HomeIndustry SectorsEnergy EfficiencyUniversity of Witwatersrand team to compete in solar challenge

University of Witwatersrand team to compete in solar challenge

6 August 2013 – A team of students from Wits University in Johannesburg is racing to find sponsorship and finish building its sun dog in time for the Sasol Solar Challenge.

Every two years, teams of students from tertiary institutions in South Africa and overseas design and build solar powered vehicles to compete in the Sasol Solar Challenge which covers 5,400 km of variable South African terrain. The race is the longest of its kind anywhere in the world.

In 2012 a Wits team competed in the challenge for the first time and finished fourth. The 2014 event will be the fourth ever Sasol Solar Challenge and Wits is planning to compete using a new vehicle – the Parhelion – which is being built largely by the school of mechanical, industrial and aeronautical engineering.

The name Parhelion was inspired by a phenomenon of the sun which results in the formation of a halo or circular rainbow around the sun. The common term for this phenomenon is sun dog.

The solar car will travel at 100 km/h using the same amount of electricity as an average hairdryer. It will be able to reach speeds of around 120 km/h. The entire car will weigh around 170 kg, about the weight of two grown men.    Materials used in construction include carbon fibre composites, the same as those used in Formula 1. The amount of drag generated by the entire car will be almost the same as putting your hand out of the window on the highway. The batteries used in Parhelion are the same kind as those used in a cell phone. The solar car will be 2.0 m wide and 4.5 m long – almost twice the length of a smart car. The car must be able to drive 5,400 km in eight consecutive days. Only 23% of the sunlight captured is converted into electricity.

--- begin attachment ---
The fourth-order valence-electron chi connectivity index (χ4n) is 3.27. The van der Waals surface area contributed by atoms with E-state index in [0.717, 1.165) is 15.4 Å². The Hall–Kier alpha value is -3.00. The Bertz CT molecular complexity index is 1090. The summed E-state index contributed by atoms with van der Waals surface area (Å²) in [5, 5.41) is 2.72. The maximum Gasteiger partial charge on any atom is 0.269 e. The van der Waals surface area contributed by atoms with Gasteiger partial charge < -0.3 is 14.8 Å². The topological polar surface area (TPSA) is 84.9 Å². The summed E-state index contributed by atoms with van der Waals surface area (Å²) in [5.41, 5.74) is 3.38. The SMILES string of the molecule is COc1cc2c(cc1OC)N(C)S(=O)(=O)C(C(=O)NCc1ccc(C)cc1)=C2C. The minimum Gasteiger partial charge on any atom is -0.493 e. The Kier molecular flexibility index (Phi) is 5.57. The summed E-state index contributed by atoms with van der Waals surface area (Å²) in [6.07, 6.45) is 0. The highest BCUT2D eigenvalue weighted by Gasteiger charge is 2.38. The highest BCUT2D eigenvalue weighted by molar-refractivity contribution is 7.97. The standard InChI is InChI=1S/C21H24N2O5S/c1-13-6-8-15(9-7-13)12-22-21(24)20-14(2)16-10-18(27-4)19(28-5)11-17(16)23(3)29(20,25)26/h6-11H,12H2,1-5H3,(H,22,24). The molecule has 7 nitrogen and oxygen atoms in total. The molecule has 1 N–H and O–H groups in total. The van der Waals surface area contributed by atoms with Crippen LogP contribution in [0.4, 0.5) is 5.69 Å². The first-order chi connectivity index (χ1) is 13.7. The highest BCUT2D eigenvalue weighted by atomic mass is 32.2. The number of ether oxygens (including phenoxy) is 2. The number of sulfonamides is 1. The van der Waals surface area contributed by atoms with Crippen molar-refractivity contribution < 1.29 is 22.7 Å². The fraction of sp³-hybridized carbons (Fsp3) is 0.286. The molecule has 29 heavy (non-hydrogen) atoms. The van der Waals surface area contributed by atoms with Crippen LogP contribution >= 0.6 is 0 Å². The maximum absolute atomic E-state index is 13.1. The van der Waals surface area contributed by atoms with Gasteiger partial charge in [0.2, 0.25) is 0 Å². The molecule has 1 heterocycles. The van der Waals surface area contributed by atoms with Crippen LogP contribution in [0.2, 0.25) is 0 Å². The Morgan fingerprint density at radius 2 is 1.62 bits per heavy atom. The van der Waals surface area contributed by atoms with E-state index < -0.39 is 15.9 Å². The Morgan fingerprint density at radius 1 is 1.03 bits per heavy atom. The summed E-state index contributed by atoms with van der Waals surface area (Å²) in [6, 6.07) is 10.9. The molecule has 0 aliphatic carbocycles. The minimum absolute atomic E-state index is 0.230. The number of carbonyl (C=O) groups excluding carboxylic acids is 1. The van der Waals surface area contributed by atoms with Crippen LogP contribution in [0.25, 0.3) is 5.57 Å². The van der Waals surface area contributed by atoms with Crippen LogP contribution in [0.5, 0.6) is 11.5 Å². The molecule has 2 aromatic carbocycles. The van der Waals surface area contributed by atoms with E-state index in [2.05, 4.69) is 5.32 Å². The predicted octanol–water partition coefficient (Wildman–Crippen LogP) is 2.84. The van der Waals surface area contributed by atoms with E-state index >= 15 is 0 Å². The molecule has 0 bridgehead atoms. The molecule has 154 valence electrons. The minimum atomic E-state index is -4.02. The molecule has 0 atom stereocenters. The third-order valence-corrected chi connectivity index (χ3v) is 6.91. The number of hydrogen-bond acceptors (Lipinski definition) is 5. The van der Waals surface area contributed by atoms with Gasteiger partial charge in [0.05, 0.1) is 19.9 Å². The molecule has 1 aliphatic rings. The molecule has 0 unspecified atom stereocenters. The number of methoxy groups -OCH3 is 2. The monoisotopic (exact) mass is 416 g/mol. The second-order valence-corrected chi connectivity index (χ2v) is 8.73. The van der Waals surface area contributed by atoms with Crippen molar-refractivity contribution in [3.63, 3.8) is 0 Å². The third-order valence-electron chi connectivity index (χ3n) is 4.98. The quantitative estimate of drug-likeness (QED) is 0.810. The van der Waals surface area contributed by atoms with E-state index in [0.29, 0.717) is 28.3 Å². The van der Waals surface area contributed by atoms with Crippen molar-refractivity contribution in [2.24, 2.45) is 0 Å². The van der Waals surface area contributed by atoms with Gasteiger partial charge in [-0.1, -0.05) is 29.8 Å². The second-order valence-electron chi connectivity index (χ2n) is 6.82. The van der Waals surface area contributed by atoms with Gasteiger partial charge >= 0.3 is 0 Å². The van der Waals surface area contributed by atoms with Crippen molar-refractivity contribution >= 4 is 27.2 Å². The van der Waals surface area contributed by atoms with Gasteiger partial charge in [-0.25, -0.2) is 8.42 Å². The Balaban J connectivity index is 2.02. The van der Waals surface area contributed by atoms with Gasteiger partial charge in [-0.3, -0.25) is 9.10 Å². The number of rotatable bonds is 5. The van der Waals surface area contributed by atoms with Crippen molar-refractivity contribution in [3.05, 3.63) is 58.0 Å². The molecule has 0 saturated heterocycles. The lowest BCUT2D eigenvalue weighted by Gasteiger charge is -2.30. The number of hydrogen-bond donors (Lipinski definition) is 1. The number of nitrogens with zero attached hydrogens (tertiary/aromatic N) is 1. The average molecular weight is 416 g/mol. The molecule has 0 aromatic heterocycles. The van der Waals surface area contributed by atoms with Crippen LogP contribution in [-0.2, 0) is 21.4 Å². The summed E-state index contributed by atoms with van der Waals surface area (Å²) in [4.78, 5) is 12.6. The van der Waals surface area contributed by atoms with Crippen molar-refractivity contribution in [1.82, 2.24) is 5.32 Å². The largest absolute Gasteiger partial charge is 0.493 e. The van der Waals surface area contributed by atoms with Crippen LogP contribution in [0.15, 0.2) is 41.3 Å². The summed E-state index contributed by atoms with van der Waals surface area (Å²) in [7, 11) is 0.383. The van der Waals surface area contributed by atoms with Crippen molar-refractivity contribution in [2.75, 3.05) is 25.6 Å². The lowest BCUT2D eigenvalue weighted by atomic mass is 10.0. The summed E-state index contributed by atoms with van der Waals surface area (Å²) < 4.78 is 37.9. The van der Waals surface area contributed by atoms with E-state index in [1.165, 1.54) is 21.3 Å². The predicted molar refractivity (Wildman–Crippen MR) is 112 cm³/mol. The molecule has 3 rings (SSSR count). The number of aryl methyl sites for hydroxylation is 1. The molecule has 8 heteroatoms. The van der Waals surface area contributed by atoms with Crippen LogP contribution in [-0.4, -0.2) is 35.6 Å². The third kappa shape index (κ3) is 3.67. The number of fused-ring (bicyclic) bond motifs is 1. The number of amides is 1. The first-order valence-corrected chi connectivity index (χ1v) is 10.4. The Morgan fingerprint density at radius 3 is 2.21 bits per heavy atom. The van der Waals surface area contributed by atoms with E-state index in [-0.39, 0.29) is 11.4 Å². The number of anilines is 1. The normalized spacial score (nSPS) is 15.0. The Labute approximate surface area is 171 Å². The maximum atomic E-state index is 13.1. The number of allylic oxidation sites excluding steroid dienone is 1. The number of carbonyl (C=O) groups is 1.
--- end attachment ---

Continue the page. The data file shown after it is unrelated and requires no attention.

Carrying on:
According to team leader Bradley Rautenbach the Wits team wants to push the boundaries of technology and showcase the feasibility of renewable energy in the transport and energy sectors. The Parhelion is designed to optimise energy from sunlight using a semi-monocoque carbon fibre chassis, along with latest generation lithium-ion batteries, which will ensure that the car is extremely lightweight.

The next race will take place in September 2014. According to the new rules proposed by the organisers, the cars have to compete in a track event about three months before the main event.